Despite objections from a couple of residents, Washington Planning and Zoning Commission members voted unanimously Monday night to recommend the city council adopt new floodplain maps prepared by the Federal Emergency Management Agency (FEMA).
The city must officially adopt the maps by Oct. 18. If it fails to approve the new maps, citizens will not be able to purchase flood insurance through FEMA’s national insurance program and if there is a flood, the city may not be eligible for disaster aid, board members were told.
The new maps will replace the current maps that were adopted in 1982.
City Engineer Dan Boyce said the plan is to get the new maps to the city council at its Tuesday, Sept. 6, meeting.
Boyce said the new 100-year floodplain elevations, in some cases, are more restrictive than the old 500-year flood elevations. The flood insurance program is based on the 100-year elevations.
Based on the new elevations, 70 structures currently within the 100-year floodplain would not be if the new maps are adopted, Boyce said. Conversely, about 50 homes and 30 mobile homes would move into the floodplain under the updated maps, he noted.
Roger Langendoerfer, who owns the old Busch Brewery building adjacent to Busch Creek, said FEMA’s numbers “are all over the place. I don’t think they know what’s going on.”
He blamed past city officials for not using money placed in the stormwater management fund to construct detention facilities to control stormwater coming down the creek.
“Twenty years ago something should have been done,” he remarked. “You haven’t made plans to detain that water.”
He said he was surprised that more people affected by the changes were not at the meeting.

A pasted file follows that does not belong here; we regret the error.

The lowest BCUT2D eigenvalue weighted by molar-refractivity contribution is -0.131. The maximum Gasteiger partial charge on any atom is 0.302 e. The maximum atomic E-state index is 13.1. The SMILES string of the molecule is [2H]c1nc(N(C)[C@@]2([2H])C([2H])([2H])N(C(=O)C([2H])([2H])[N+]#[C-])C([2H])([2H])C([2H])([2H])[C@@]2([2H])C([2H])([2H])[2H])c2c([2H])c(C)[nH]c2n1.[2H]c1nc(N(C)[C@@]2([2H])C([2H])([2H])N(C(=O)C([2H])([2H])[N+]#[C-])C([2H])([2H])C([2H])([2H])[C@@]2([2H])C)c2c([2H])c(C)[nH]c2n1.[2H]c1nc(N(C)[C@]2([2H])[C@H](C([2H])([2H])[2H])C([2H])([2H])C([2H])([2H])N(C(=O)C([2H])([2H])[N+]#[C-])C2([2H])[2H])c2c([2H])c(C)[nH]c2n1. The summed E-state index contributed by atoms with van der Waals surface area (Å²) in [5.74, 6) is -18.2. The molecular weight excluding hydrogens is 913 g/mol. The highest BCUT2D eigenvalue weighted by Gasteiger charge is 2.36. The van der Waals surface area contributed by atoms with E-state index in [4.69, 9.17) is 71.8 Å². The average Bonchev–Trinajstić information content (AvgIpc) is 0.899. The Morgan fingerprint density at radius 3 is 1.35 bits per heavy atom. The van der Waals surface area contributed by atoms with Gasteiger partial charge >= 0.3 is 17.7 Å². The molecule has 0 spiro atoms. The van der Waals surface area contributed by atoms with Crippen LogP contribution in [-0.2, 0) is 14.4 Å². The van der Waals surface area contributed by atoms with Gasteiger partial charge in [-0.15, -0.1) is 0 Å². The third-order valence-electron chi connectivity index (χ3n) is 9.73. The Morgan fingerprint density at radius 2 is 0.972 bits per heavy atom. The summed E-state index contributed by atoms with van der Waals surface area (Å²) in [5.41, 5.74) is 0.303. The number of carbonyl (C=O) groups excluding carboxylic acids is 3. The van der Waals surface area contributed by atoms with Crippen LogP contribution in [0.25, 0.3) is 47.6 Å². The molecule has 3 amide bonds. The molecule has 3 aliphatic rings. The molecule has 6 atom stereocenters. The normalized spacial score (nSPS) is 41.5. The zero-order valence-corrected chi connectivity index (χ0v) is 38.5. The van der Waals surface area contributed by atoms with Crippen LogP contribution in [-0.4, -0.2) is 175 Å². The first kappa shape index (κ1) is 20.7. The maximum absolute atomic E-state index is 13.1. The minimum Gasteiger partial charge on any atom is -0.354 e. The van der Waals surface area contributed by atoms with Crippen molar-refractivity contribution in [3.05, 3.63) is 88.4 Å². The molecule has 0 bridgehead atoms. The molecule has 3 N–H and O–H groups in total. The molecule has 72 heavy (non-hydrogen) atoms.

Charles Schroepfer said he has been fighting the floodplain process for years and challenged engineering figures in the latest studies.
He asked the plan board to either throw out the maps or table the issue until next month’s meeting when he said he would provide them with more information.
Schroepfer claimed the engineering studies were based on the flash flood of May 2000 when 12 to 14 inches of rain fell on Washington.
He accused city officials of manipulating the elevations on the maps. “The whole thing can easily be proven as fraud,” he remarked.
Boyce said Schroepfer’s allegations that FEMA used the 14-inch rainfall event as the basis for the new elevations “is absurd. It’s ridiculous.”
Boyce said letters were mailed to all property owners affected by the new floodplain maps.
He displayed some maps at the meeting showing where the new 100-year flood elevations extend compared to the old 500-year-old elevations.
The city is recommending that the council adopt a regulation that any new construction be at least two feet above the new 100-year floodplain elevations.
If a property changes from low-risk to high-risk under new floodplain maps, property owners likely will be required to protect their building and its contents at a higher rate.
However, under a grandfather provision in FEMA’s flood insurance program, property owners can buy a policy before the new maps take effect to keep a lower rate.
The city is encouraging these owners to talk with their insurance agents before the new maps take effect Oct. 18.
“If the current structure complies with all current rules and regulations concerning floodplains, and if you purchased flood insurance based on the 1982 or current FEMA floodplain maps and that floodplain increases, the rates would be frozen at existing elevations if you buy before the new maps take effect,” Boyce explained.
The provision is allowed as long as the policy is in place and the policyholder does not allow it to lapse, he added.
The rates under the grandfather provision also can be transferred to new owners if the structure is sold, provided the policy did not lapse, Boyce explained.